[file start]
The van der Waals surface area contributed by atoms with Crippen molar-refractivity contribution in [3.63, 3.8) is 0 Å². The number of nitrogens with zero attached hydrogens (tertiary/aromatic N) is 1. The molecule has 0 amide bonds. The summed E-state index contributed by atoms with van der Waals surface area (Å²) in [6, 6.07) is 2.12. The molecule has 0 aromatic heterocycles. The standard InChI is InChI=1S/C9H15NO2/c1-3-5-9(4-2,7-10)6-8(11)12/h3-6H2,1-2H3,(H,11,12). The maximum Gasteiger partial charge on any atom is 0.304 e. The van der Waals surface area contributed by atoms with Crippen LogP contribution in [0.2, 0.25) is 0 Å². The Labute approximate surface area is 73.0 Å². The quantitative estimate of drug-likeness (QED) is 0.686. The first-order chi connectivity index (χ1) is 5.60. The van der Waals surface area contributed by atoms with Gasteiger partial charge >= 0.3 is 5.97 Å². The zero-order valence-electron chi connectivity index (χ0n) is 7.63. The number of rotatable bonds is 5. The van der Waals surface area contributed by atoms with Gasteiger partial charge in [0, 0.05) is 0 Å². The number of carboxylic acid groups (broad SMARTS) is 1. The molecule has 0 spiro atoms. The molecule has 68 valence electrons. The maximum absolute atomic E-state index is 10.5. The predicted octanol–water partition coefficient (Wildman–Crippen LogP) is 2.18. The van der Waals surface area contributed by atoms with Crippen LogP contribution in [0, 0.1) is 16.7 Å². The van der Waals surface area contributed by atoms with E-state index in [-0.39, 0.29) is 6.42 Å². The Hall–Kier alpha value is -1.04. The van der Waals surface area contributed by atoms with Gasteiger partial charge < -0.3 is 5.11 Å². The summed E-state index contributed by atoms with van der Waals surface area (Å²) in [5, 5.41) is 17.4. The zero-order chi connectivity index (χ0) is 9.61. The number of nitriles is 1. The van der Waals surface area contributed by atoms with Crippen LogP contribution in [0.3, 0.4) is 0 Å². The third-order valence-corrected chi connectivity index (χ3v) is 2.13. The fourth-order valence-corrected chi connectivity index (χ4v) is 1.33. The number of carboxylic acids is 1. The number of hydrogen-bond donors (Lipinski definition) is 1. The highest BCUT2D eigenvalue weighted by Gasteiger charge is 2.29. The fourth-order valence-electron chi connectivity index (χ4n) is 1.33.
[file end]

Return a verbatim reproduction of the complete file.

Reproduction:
The van der Waals surface area contributed by atoms with Crippen molar-refractivity contribution in [3.63, 3.8) is 0 Å². The number of nitrogens with zero attached hydrogens (tertiary/aromatic N) is 1. The molecule has 0 amide bonds. The summed E-state index contributed by atoms with van der Waals surface area (Å²) in [6, 6.07) is 2.12. The molecule has 0 aromatic heterocycles. The standard InChI is InChI=1S/C9H15NO2/c1-3-5-9(4-2,7-10)6-8(11)12/h3-6H2,1-2H3,(H,11,12). The maximum Gasteiger partial charge on any atom is 0.304 e. The van der Waals surface area contributed by atoms with Crippen LogP contribution in [0.2, 0.25) is 0 Å². The Labute approximate surface area is 73.0 Å². The quantitative estimate of drug-likeness (QED) is 0.686. The first-order chi connectivity index (χ1) is 5.60. The van der Waals surface area contributed by atoms with Gasteiger partial charge >= 0.3 is 5.97 Å². The zero-order valence-electron chi connectivity index (χ0n) is 7.63. The number of rotatable bonds is 5. The van der Waals surface area contributed by atoms with Gasteiger partial charge in [0, 0.05) is 0 Å². The number of carboxylic acid groups (broad SMARTS) is 1. The molecule has 0 spiro atoms. The molecule has 68 valence electrons. The maximum absolute atomic E-state index is 10.5. The predicted octanol–water partition coefficient (Wildman–Crippen LogP) is 2.18. The van der Waals surface area contributed by atoms with Crippen LogP contribution in [0, 0.1) is 16.7 Å². The van der Waals surface area contributed by atoms with E-state index in [-0.39, 0.29) is 6.42 Å². The Hall–Kier alpha value is -1.04. The van der Waals surface area contributed by atoms with Gasteiger partial charge < -0.3 is 5.11 Å². The summed E-state index contributed by atoms with van der Waals surface area (Å²) in [5, 5.41) is 17.4. The zero-order chi connectivity index (χ0) is 9.61. The number of nitriles is 1. The van der Waals surface area contributed by atoms with Crippen LogP contribution in [0.3, 0.4) is 0 Å². The third-order valence-corrected chi connectivity index (χ3v) is 2.13. The fourth-order valence-corrected chi connectivity index (χ4v) is 1.33. The number of carboxylic acids is 1. The number of hydrogen-bond donors (Lipinski definition) is 1. The highest BCUT2D eigenvalue weighted by Gasteiger charge is 2.29. The fourth-order valence-electron chi connectivity index (χ4n) is 1.33.